The Sea Change Film and Discussion Series continues on Saturday March 16 with the film The Last Bay Scallop?
The waters off Nantucket island support the last viable bay scallop commercial fishery on the east coast. But scientists estimate that it could fade into history within a decade. What will be lost in off-season economy and the island culture that grew up around the scallop fishery, if that dire prediction comes true? Can the town and local scientists repair the harbor’s water quality and save the bay scallop?
The Last Bay Scallop? began with the dual ideas of capturing a slice of island culture and exploring the environmental problems in the harbor that might mean the end of that culture. It ended with the premise that the larger island community must work together if the last commercially viable bay scallop fishery on the east coast is to be saved.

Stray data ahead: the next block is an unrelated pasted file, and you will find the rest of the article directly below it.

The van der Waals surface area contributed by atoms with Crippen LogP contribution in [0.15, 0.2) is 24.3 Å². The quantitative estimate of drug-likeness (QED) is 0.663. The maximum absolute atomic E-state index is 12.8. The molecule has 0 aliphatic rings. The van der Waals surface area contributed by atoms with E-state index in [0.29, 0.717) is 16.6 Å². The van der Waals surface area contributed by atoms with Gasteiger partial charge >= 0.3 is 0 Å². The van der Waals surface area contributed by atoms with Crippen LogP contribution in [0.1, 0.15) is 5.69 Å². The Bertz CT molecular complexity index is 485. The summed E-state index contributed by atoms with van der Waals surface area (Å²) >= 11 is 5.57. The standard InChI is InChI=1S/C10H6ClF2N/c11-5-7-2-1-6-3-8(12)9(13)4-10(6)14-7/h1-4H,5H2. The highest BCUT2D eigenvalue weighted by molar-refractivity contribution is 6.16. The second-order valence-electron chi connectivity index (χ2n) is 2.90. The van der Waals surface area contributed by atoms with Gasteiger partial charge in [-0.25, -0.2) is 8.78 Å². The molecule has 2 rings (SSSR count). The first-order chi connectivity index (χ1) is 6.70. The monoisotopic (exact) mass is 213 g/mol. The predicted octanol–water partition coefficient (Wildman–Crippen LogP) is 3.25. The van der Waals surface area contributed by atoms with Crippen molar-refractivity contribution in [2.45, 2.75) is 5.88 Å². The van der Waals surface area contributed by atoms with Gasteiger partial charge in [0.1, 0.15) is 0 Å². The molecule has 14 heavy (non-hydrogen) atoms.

Nantucket resident and documentarian John Stanton examines the declining sea scallop harvest threatening Nantucket’s bay scallop fishery. Environmental factors have spread this problem throughout the East Coast and, even in decline, Nantucket remains the last commercially viable scallop fishery. Beyond the industry that’s at stake, Stanton profiles the vital communities of fishermen who are being impacted.
The Sea Change Film and Discussion Series is presented in collaboration with Mass Audubon’s Wellfleet Bay Wildlife Sanctuary and WCAI.